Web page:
A type of heart specialist called an electrophysiologist or a surgeon made a small incision (cut) in your chest wall. A device called an implantable cardioverter-defibrillator (ICD) was inserted under your skin and muscle. The ICD is the size of a large cookie. Leads, or electrodes, were placed in your heart and were connected to your ICD.
The ICD can quickly detect life-threatening abnormal heartbeats (arrhythmias). It is designed to convert any abnormal heart rhythm back to normal by sending an electrical shock to your heart. This action is called defibrillation. This device can also work as a pacemaker.
What to Expect at Home
When you leave the hospital, you will be given a card to keep in your wallet. This card lists the details of your ICD and has contact information for emergencies.
Carry your ICD identification card with you AT ALL TIMES. The information it contains will tell all health care providers you see what type of ICD you have. Not all ICDs are the same. You should know what type of ICD you have and which company made it. This can let other doctors check the device to see if it works right.
You should be able to do most of your normal activities within 3 - 4 days after surgery. But you will have some limits for up to 4 - 6 weeks.
Do not do these things for 2 - 3 weeks:
Lift anything heavier than 10 - 15 pounds
Push, pull, or twist too much
Wear clothes that rub on the wound
Keep your incision completely dry for 4 - 5 days. After that, you may take a shower and pat it dry. Always wash your hands before touching the wound.
For 4 - 6 weeks, do not lift your arm higher than your shoulder on the side of your body where your ICD was placed.
You will need to see your health care provider regularly for monitoring. Your doctor will make sure your ICD is working correctly and will check to see how many shocks it has sent and how much power is left in the battery. Your first follow-up visit will probably be about 1 month after your ICD is placed.
ICD batteries are designed to last 4 - 8 years. Regular checks of the battery are needed to see how much power it has left. You will need minor surgery to replace your ICD when the battery begins to run down.
Be Careful Around Things with Magnets
Most devices will not interfere with your defibrillator, but some with strong magnetic fields might. Ask your provider if you have questions about any specific device.
Most appliances in your home are safe to be around. This includes your refrigerator, washer, dryer, toaster, blender, personal computer and fax machine, hair dryer, stove, CD player, remote controls, and microwave.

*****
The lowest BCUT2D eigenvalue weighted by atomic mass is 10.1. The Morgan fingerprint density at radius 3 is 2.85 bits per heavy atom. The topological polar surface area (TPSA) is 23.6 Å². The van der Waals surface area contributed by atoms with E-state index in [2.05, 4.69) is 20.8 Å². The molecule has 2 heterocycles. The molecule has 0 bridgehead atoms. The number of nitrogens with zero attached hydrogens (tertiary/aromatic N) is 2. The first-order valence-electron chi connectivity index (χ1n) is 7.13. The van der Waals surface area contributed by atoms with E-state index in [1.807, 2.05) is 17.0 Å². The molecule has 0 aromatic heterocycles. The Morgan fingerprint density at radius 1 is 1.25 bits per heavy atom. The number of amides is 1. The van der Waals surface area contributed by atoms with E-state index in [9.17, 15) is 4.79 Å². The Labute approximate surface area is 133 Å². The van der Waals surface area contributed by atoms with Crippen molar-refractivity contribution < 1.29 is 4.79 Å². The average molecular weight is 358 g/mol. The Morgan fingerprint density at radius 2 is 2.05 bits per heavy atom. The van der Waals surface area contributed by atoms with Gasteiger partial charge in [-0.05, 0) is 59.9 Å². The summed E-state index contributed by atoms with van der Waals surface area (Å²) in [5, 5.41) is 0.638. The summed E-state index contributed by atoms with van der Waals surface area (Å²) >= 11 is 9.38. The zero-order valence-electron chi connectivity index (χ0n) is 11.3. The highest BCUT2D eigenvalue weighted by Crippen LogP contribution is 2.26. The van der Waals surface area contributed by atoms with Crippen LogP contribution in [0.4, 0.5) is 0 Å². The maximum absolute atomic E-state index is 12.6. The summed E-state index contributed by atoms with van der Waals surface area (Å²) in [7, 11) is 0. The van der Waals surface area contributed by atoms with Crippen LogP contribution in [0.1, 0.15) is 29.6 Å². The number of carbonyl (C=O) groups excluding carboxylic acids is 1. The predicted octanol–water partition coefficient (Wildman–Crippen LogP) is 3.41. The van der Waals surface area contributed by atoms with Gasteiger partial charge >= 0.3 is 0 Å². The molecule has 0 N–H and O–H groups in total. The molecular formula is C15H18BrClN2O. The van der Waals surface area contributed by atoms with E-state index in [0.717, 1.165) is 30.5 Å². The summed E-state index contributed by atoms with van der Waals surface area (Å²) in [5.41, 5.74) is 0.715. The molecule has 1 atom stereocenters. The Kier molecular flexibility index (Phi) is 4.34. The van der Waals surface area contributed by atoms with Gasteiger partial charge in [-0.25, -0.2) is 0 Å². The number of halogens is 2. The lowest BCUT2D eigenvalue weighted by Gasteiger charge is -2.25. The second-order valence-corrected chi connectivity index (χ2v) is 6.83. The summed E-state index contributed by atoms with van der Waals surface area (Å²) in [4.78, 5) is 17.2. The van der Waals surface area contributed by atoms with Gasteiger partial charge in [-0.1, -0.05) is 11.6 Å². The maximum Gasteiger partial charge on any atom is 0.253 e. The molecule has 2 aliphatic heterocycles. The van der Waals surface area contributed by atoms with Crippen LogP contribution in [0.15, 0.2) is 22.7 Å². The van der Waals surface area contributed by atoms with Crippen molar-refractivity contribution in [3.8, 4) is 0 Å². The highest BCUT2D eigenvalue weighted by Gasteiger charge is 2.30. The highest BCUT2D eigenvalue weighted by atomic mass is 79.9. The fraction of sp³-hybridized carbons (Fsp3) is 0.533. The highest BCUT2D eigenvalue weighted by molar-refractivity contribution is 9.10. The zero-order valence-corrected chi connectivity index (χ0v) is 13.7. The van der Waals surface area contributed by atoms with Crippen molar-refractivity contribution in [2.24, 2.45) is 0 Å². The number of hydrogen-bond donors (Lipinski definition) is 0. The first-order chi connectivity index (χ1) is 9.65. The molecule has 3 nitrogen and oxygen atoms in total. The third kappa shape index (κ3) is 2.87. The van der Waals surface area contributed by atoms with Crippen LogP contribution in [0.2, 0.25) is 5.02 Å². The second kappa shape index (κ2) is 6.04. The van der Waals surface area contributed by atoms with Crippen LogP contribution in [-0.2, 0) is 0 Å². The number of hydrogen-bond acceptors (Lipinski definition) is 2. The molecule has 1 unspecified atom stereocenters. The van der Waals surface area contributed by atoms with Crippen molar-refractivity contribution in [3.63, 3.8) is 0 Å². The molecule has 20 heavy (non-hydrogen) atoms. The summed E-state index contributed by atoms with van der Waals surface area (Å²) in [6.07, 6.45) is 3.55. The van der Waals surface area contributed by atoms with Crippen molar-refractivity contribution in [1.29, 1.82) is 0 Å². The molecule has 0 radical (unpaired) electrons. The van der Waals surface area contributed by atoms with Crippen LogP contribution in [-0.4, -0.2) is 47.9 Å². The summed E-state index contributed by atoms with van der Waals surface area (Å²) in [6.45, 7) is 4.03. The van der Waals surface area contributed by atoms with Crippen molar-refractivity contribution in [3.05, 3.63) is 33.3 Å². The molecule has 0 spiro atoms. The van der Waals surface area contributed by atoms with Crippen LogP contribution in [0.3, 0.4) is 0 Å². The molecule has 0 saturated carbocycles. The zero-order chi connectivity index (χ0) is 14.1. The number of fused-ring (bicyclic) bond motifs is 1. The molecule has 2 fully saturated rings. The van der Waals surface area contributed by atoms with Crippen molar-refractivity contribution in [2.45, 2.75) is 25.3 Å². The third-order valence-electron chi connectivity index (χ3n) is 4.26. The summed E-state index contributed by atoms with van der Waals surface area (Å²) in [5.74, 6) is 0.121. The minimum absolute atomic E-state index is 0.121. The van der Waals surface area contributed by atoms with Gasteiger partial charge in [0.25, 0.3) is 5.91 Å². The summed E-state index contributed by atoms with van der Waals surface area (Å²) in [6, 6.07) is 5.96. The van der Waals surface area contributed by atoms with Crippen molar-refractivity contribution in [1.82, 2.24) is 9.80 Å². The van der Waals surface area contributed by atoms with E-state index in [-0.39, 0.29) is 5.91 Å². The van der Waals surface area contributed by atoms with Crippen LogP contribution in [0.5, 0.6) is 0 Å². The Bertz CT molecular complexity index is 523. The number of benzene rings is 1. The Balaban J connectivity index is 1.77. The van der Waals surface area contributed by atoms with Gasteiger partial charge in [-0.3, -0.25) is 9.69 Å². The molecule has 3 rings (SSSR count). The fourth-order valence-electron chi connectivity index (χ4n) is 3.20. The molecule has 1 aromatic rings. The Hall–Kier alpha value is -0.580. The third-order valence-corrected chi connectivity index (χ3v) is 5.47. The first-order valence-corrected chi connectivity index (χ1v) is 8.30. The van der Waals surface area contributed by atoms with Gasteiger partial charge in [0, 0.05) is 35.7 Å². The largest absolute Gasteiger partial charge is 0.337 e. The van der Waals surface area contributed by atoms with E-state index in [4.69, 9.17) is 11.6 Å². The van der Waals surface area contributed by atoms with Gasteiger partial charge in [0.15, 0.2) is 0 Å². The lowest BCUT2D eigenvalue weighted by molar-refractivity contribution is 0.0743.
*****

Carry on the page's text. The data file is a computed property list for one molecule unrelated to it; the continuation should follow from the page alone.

There are several devices you should keep at least 12 inches away from the site where your ICD is placed under your skin. These include:
Battery-powered cordless tools (such as screwdrivers and drills)
Plug-in power tools (such as drills and table saws)
Electric lawnmowers and leaf blowers
Tell all health care providers that you have an ICD. Some medical equipment may harm your ICD. Because MRI machines have powerful magnets, talk to your doctor before having an MRI.
Stay away from large motors, generators, and equipment. Do not lean over the open hood of a running car. Also stay away from:
Radio transmitters and high-voltage power lines
Products that use magnetic therapy, such as some mattresses, pillows, and massagers
Electrical or gasoline-powered appliances
If you have a cell phone:
Do not put it in a pocket on the same side of your body as your ICD.
When using your cell phone, hold it to your ear on the opposite side of your body.
Be careful around metal detectors and security wands.
Handheld security wands may interfere with your ICD. Show your wallet card and ask to be hand searched.
Most security gates at airports and stores are okay. But do not stand near these devices for long periods. Your ICD may set off alarms.
When to Call the Doctor
Tell your health care provider about every shock you feel from your ICD. The settings of your ICD may need to be adjusted, or your medicines may need to be changed.
Also call if:
Your wound looks infected. Signs of infection are redness, increased drainage, swelling, and pain.
You are having the symptoms you had before your ICD was implanted.
You are dizzy, have chest pain, or are short of breath.
You have hiccups that do not go away.
You were unconscious for a moment.
Your ICD has sent a shock and you still do not feel well or you pass out. Talk to your provider about when to call the office or 911.
Baddour LM, Epstein AE, Erickson CC, Knight BP, Levison ME, Lockhart PB, Masoudi FA, Okum EJ, Wilson WR, Beerman LB, Bolger AF, Estes NA 3rd, Gewitz M, Newburger JW, Schron EB, Taubert KA; American Heart Association Rheumatic Fever, Endocarditis, and Kawasaki Disease Committee; Council on Cardiovascular Disease in Young; Council on Cardiovascular Surgery and Anesthesia; Council on Cardiovascular Nursing; Council on Clinical Cardiology; Interdisciplinary Council on Quality of Care; American Heart Association. Update on cardiovascular implantable electronic device infections and their management: a scientific statement from the American Heart Association. Circulation. 2010;121:458-477.
Swerdlow CD, Hayes DL, Zipes DP. Pacemakers and cardioverter-defibrillators. In: Mann DL, Zipes DP, Libby P, et al, eds. Braunwald's Heart Disease: A Textbook of Cardiovascular Medicine. 10th ed. Philadelphia, PA: Elsevier Saunders; 2014:chap 36.
Michael A. Chen, MD, PhD, Associate Professor of Medicine, Division of Cardiology, Harborview Medical Center, University of Washington Medical School, Seattle, WA. Also reviewed by David Zieve, MD, MHA, Isla Ogilvie, PhD, and the A.D.A.M. Editorial team.